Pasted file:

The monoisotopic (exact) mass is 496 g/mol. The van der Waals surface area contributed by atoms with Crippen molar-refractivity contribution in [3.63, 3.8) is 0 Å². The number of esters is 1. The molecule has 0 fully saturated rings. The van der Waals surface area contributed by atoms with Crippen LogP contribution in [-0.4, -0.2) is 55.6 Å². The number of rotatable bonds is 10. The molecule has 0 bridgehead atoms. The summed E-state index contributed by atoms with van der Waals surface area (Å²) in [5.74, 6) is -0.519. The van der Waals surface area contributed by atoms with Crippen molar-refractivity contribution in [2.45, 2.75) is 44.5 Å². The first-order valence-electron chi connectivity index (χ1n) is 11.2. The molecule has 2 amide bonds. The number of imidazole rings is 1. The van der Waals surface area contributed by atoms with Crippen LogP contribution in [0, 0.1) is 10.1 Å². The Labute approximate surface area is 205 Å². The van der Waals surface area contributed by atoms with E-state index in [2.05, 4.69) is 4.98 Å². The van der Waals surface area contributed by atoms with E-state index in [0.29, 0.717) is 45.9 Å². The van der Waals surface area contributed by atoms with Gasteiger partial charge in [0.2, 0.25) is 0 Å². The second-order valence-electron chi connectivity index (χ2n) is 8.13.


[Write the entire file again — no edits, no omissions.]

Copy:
The monoisotopic (exact) mass is 496 g/mol. The van der Waals surface area contributed by atoms with Crippen molar-refractivity contribution in [3.63, 3.8) is 0 Å². The number of esters is 1. The molecule has 0 fully saturated rings. The van der Waals surface area contributed by atoms with Crippen LogP contribution in [-0.4, -0.2) is 55.6 Å². The number of rotatable bonds is 10. The molecule has 0 bridgehead atoms. The summed E-state index contributed by atoms with van der Waals surface area (Å²) in [5.74, 6) is -0.519. The van der Waals surface area contributed by atoms with Crippen molar-refractivity contribution in [2.45, 2.75) is 44.5 Å². The first-order valence-electron chi connectivity index (χ1n) is 11.2. The molecule has 2 amide bonds. The number of imidazole rings is 1. The van der Waals surface area contributed by atoms with Crippen LogP contribution in [0, 0.1) is 10.1 Å². The Labute approximate surface area is 205 Å². The van der Waals surface area contributed by atoms with E-state index in [2.05, 4.69) is 4.98 Å². The van der Waals surface area contributed by atoms with E-state index in [0.29, 0.717) is 45.9 Å². The van der Waals surface area contributed by atoms with Gasteiger partial charge in [0.2, 0.25) is 0 Å². The second-order valence-electron chi connectivity index (χ2n) is 8.13.